7. The crêpe will cook on each side for 1-2 minutes, until golden brown. Loosen the edges of the crêpe with a (heatproof!) spatula, then flip it. Some people use their fingers. Some people use an offset spatula. Some people, like me, try to flip it with a flick of the wrist. Cook all the crêpes and leave them in a beautiful stack under some tin foil if you are serving them soon. If not, they’re just as good reheated in the oven.

Before the flip…

And after. Now all that’s left to do is serve your crêpes however you please!

You could add ham and cheese, and melt it together in the oven…

image

You could add melted chocolate, or Nutella, if you must. 

You could smear some greek yogurt, berries and honey on them.

No matter how you serve them, they’re delicious and versatile!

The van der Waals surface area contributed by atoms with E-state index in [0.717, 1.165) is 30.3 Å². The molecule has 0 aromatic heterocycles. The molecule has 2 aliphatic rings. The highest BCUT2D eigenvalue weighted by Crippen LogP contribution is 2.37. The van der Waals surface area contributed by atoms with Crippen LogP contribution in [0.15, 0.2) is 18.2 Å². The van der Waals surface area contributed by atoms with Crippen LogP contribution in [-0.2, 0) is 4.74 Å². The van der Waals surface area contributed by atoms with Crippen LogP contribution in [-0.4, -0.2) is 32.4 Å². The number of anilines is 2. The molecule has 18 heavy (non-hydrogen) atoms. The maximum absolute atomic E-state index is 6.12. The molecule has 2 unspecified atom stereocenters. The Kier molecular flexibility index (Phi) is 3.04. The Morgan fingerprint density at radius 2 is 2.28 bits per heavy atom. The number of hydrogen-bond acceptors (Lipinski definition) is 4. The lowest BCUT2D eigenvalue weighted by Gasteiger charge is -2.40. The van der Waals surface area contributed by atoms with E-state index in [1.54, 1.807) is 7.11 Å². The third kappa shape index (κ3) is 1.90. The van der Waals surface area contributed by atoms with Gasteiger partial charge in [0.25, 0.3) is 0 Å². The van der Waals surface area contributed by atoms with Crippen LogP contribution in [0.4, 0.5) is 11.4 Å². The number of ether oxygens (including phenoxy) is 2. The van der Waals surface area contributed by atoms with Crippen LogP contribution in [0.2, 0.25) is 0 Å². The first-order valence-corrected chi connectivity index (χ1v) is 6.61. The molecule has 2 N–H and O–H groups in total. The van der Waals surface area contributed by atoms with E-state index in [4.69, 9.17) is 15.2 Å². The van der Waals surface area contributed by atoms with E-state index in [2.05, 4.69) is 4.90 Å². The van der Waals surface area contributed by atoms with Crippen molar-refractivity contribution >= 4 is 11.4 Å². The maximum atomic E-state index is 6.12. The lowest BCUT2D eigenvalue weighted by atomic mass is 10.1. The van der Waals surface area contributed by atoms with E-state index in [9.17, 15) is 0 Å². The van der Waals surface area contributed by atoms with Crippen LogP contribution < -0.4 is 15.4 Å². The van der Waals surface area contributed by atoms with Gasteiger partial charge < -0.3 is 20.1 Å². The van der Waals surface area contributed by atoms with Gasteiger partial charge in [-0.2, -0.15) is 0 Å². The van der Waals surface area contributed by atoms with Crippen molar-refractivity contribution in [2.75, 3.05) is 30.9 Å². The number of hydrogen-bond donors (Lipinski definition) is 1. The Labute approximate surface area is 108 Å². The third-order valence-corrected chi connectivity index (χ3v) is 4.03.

Like my new Facebook page for more recipes and updates at http://www.facebook.com/thealexanderroberts 

Pâte Brisée (Pie Dough)

image

Brisée and I have had a long, tumultuous, on and off relationship. Simply known to most as “pie dough,” this dough can make or break a quiche or an apple pie. If you know a few basic points about pie dough, you can easily make some at home that will rival the pies of your favorite bakery.

Important Tips To Remember:
– Warmth is your enemy when making this dough. If your dough gets too warm, the butter will melt right out (or right in, making a more dense dough).
– Keep all ingredients cold. Your water (ice cold!). Your flour. Your butter. Even the bowl you are mixing it in should be refrigerated!
– Work quickly and confidently. 

This recipe is versatile and can be used in a multitude of ways. I choose not to add any sugar to the dough, but if you must, you can add a sprinkle. It’s nice to have a bit more sugar if you’re making a sweet pie, but if you’re making a quiche or something similar I would avoid it. 

Making pie dough becomes a lot easier when you have the correct tools, such as a bowl scraper or bench knife. This recipe will make enough for two 9 inch pies, or one double crusted pie.